2. ^ a b Michigan State Highway Department (July 1, 1919). State of Michigan: Lower Peninsula (Map). Scale not given. Lansing: Michigan State Highway Department. OCLC 15607244. 
  3. ^ a b c Michigan State Highway Department (April 15, 1957). Official Highway Map (Map). Scale not given. Lansing: Michigan State Highway Department. §§ M13–N13. 
  4. ^ a b Michigan State Highway Department (October 1, 1957). Official Highway Map (Map). Scale not given. Lansing: Michigan State Highway Department. §§ M13–N13. OCLC 367386492. 
  5. ^ Google (May 23, 2012). "Overview Map of the Former M-56" (Map). Google Maps. Google. Retrieved May 23, 2012. 
  6. ^ "Michigan May Do Well Following Wisconsin's Road Marking System". The Grand Rapids Press. September 20, 1919. p. 10. OCLC 9975013. 
  7. ^ Bureau of Public Roads & American Association of State Highway Officials (November 11, 1926). United States System of Highways Adopted for Uniform Marking by the American Association of State Highway Officials (Map). 1:7,000,000. Washington, DC: U.S. Geological Survey. OCLC 32889555. Retrieved November 7, 2013 – via University of North Texas Libraries.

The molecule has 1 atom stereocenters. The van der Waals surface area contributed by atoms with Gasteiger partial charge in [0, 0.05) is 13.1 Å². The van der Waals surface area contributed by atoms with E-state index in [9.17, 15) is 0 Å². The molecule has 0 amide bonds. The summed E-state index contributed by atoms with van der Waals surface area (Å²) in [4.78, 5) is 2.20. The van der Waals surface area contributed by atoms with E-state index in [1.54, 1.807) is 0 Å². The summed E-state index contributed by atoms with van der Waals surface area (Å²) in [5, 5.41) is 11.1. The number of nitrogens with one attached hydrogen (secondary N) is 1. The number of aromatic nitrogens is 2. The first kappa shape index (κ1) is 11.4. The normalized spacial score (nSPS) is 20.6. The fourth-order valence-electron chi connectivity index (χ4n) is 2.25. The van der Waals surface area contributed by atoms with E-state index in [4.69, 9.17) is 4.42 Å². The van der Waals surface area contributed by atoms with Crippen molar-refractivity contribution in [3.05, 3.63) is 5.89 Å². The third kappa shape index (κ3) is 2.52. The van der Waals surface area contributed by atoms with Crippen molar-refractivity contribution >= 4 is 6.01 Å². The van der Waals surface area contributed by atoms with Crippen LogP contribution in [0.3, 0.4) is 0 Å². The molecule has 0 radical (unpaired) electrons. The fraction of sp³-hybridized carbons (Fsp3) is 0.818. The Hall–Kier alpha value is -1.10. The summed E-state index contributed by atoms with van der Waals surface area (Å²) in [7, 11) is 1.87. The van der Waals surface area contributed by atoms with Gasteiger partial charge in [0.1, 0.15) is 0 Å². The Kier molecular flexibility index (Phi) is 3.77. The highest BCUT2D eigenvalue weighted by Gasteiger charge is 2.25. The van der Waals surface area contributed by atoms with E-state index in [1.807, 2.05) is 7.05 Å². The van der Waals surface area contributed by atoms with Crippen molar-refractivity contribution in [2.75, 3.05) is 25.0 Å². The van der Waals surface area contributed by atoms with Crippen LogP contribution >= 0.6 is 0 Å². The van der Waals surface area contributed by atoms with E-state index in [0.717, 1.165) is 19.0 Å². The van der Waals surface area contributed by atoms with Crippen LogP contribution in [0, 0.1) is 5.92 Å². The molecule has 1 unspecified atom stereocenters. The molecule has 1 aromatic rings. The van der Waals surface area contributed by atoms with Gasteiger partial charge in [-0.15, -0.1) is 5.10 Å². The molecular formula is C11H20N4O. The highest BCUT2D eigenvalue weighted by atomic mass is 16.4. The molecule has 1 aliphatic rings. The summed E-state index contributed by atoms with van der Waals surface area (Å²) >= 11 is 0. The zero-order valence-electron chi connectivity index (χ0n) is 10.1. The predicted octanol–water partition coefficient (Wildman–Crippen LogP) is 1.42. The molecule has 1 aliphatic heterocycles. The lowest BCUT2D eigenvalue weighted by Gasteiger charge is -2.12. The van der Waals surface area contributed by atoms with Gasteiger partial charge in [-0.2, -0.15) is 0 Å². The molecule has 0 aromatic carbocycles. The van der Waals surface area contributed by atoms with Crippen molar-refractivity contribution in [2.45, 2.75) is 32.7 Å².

8. ^ Michigan State Highway Department (December 1, 1926). Official Highway Condition Map (Map). Scale not given. Lansing: Michigan State Highway Department. OCLC 79754957. 
  9. ^ Michigan State Highway Department & Rand McNally (June 1, 1942). Official Michigan Highway Map (Map) (Summer ed.). Scale not given. Lansing: Michigan State Highway Department. § M13.